“Oh. I’m ready. How soon do we leave?”

“Hmmmphtt We should have left forty years ago. Shut up. The second point I want to make is that you are right; the boy does indeed have to learn human customs. He must be taught to take off his shoes in a mosque and to wear his hat in a synagogue and to cover his nakedness when taboo requires it, or our tribal shamans will burn him for deviationism. But, child, by the myriad deceptive aspects of Ahrilflafl, don’t brainwash him in the process. Make sure he is cynical about each part of it.”

“Uh, I’m not sure how to go about that, Jubal. Well, Mike just doesn’t seem to have any cynicism in him.”
“So? Yes. Well, I’ll take a band in it. What’s keeping him? Shouldn’t he be dressed by now?”
“I’ll go see.”

[…]

II. Grokking currency with Bitcoin, the Gold from Mars:

Duke said slowly, “Boss, you sound like you’ve come unzipped. Bitcoin wouldn’t hurt anybody – shucks, this Gold 2.0 talk makes me want to throw up but don’t get me wrong; I know it’s just kid’s stuff, it has to be. Hell, Boss, it’s gentle as a lamb. It would never hurt anybody.”

“You think so?”
“I’m sure of it.”

“So. You’ve got two or three regulations in your pocket. I say it’s dangerous. It’s open season on cryptocurrencies, so pick a regulation you trust, go down to the Internet, and kill it. Don’t worry about anything else; I’ll be your attorney and I guarantee that you’ll never be indicted. Go ahead, do it!”

“Jubal … you don’t mean that.”

“No. No, I don’t really mean it. Because you can’t. If you tried it, your regulation would go where my tax money went – and if you hurried Bitcoin you’d probably go with it. Duke, you don’t know what you are fiddling with- and I don’t either except that I know it’s dangerous and you don’t. Bitcoin is not ‘gentle as a lamb’ and it is not kid’s stuff. I suspect we are the kid’s stuff. Ever raise snakes?”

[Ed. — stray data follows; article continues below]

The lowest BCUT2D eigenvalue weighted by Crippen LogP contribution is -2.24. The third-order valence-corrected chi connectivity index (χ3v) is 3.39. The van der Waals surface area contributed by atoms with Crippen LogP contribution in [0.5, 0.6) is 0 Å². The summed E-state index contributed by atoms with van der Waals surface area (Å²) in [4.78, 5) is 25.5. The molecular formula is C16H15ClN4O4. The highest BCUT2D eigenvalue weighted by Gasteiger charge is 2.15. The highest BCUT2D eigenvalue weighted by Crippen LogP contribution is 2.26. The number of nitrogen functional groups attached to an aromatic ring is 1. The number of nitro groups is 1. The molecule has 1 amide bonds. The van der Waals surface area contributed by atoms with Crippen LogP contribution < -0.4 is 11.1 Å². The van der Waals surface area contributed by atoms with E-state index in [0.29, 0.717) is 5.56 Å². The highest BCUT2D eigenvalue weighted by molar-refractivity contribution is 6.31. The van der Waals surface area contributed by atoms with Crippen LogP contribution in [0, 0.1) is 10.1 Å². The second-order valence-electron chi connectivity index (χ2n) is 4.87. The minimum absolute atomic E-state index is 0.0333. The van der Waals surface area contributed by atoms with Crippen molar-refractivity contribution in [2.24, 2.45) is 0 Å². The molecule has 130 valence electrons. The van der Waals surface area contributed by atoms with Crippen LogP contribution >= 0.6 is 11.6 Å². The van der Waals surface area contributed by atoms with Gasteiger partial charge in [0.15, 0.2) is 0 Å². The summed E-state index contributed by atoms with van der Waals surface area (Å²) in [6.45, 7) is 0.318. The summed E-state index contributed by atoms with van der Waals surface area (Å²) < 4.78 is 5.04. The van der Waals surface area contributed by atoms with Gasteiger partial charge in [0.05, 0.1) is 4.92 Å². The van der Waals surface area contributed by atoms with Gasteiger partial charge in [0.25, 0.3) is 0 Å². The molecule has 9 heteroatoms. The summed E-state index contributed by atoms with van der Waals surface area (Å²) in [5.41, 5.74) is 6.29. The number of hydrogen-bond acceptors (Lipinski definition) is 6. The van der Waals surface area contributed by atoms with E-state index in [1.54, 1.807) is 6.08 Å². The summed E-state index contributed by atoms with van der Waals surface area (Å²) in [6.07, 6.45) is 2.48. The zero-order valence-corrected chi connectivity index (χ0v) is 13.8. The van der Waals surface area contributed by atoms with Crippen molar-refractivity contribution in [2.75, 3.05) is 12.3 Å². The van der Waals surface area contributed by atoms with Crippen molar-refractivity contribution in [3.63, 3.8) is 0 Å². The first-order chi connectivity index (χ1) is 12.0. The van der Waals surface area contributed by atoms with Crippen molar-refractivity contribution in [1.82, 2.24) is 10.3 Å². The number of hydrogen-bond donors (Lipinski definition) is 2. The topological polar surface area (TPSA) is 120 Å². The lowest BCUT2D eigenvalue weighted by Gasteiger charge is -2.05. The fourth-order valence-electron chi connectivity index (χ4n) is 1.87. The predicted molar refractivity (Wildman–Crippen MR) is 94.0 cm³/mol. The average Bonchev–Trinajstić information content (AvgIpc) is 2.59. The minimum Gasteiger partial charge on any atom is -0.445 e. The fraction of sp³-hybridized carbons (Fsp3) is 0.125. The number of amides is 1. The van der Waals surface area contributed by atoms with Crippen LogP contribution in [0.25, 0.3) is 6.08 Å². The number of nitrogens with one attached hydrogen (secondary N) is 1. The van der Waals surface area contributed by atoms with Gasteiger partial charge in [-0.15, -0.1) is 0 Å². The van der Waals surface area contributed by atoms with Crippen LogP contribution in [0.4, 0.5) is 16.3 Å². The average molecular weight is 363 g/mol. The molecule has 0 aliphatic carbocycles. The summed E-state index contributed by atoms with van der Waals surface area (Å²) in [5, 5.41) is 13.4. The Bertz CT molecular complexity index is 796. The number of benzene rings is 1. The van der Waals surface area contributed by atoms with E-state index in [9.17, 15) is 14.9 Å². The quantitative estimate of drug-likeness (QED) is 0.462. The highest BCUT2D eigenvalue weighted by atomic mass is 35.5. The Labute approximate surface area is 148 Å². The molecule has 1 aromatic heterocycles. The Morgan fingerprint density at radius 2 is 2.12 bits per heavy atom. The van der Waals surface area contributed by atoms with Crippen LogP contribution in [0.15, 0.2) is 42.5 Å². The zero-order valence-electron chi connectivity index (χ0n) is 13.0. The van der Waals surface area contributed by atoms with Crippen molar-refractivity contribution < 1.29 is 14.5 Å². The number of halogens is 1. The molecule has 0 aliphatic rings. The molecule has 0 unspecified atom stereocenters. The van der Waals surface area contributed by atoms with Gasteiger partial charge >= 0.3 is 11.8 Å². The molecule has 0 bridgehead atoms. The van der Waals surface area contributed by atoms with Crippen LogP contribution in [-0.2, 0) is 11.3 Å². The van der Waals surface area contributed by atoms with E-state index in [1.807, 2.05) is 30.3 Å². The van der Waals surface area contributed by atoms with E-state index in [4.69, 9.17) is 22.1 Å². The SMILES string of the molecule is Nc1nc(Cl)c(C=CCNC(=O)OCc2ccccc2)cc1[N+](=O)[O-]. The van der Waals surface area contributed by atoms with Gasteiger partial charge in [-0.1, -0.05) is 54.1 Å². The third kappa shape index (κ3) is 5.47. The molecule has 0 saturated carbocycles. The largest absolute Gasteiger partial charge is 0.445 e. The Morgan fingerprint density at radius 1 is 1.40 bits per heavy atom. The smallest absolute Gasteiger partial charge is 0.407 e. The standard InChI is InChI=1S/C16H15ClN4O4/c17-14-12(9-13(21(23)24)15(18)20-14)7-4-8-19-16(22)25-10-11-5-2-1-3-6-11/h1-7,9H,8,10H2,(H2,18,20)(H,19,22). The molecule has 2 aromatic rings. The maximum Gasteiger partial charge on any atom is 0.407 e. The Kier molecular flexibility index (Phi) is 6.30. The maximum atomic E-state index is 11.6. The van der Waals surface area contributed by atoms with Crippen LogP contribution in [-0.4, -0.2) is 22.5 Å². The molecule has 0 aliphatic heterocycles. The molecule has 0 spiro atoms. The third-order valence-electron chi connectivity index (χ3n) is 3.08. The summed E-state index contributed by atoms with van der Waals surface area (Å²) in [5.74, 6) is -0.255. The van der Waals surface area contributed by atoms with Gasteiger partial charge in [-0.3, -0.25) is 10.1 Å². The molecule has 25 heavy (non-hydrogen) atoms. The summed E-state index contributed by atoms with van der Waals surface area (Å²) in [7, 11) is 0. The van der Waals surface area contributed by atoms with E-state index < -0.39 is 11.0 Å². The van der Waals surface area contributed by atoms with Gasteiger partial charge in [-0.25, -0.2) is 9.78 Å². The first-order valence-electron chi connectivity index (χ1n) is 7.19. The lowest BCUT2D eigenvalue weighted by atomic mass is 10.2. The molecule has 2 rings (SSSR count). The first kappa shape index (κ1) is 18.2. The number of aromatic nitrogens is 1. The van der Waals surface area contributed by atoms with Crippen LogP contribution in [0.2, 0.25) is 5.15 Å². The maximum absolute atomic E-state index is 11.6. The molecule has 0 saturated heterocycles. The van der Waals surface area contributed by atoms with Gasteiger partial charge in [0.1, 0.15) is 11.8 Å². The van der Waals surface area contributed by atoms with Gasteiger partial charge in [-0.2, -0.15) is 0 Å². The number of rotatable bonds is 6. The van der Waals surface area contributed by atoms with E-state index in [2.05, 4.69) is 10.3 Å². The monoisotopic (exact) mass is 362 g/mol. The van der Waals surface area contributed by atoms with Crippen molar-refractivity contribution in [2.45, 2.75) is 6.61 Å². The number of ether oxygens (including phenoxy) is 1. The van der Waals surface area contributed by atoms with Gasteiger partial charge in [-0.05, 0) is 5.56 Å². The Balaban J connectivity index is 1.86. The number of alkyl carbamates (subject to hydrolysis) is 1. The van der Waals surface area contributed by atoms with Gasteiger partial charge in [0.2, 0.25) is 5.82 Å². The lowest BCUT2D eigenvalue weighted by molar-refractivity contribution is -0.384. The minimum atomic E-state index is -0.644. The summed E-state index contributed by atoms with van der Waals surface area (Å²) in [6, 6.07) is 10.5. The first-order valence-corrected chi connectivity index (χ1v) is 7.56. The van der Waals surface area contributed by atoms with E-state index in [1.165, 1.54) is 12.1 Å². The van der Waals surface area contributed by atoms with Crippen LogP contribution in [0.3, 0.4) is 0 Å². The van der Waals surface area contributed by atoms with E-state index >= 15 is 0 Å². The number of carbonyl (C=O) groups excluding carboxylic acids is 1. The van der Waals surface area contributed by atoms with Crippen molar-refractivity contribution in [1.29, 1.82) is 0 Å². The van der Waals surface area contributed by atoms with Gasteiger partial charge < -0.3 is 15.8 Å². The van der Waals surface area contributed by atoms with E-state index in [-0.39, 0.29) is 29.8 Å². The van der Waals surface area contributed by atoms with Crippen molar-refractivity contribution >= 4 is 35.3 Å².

“Uh … no.”

“I did, when I was a kid. Thought I was going to be a zoologist then. One winter, down in Florida, I caught what I thought was a scarlet snake. Know what they look like?”
“I don’t like snakes.”

“Prejudice again, rank prejudice. Most snakes are harmless, useful, and fun to raise. The scarlet snake is a beauty-red, and black and yellow-docile and makes a fine pet. I think this little fellow was fond of me, in its dim reptilian fashion.

Of course I knew how to handle snakes, how not to alarm them and not give them a chance to bite, because the bite of even a non-poisonous snake is a nuisance. But I was fond of this baby; he was the prize of my collection. I used to take him out and show him to people, holding him back of his head and letting him wrap himself around my wrist.”

One day I got a chance to show my collection to the herpetologist of the Tampa zoo – and I showed him my prize first. He almost had hysterics. My pet was not a scarlet snake – it was a young coral snake. The American cobra . . . the most deadly snake in North America. Duke, do You see my point?”

“I see that raising snakes is dangerous. I could have told you.”

“Oh, for Pete’s sake! I already had rattlesnakes and water moccasins In my collection. A poisonous snake is not dangerous, not any more than a loaded gun is dangerous – in each case, if you handle it properly. The thing that made that coral snake dangerous was that I hadn’t known what it was, what it could do. If, in my ignorance, I had handled it carelessly, it would have killed me as casually and as innocently as a kitten scratches.